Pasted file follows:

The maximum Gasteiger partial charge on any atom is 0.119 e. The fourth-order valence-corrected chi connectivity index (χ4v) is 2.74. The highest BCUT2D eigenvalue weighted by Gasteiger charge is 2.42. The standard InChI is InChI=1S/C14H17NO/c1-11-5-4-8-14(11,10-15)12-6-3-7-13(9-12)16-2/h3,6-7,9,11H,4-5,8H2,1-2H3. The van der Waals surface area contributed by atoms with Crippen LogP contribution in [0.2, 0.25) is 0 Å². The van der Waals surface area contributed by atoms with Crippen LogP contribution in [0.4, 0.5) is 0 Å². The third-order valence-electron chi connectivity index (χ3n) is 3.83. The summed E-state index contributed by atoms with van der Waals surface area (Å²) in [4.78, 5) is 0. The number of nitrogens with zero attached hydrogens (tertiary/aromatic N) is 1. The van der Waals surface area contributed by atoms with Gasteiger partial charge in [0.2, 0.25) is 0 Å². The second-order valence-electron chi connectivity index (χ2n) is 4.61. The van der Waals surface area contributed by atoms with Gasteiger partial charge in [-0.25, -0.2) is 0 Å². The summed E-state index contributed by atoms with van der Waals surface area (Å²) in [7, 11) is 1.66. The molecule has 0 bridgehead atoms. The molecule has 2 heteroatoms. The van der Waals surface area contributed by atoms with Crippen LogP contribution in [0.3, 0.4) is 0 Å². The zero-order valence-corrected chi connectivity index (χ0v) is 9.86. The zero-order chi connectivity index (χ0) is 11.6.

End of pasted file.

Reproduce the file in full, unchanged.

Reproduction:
The maximum Gasteiger partial charge on any atom is 0.119 e. The fourth-order valence-corrected chi connectivity index (χ4v) is 2.74. The highest BCUT2D eigenvalue weighted by Gasteiger charge is 2.42. The standard InChI is InChI=1S/C14H17NO/c1-11-5-4-8-14(11,10-15)12-6-3-7-13(9-12)16-2/h3,6-7,9,11H,4-5,8H2,1-2H3. The van der Waals surface area contributed by atoms with Crippen LogP contribution in [0.2, 0.25) is 0 Å². The van der Waals surface area contributed by atoms with Crippen LogP contribution in [0.4, 0.5) is 0 Å². The third-order valence-electron chi connectivity index (χ3n) is 3.83. The summed E-state index contributed by atoms with van der Waals surface area (Å²) in [4.78, 5) is 0. The number of nitrogens with zero attached hydrogens (tertiary/aromatic N) is 1. The van der Waals surface area contributed by atoms with Gasteiger partial charge in [0.2, 0.25) is 0 Å². The second-order valence-electron chi connectivity index (χ2n) is 4.61. The van der Waals surface area contributed by atoms with Gasteiger partial charge in [-0.25, -0.2) is 0 Å². The summed E-state index contributed by atoms with van der Waals surface area (Å²) in [7, 11) is 1.66. The molecule has 0 bridgehead atoms. The molecule has 2 heteroatoms. The van der Waals surface area contributed by atoms with Crippen LogP contribution in [0.3, 0.4) is 0 Å². The zero-order valence-corrected chi connectivity index (χ0v) is 9.86. The zero-order chi connectivity index (χ0) is 11.6.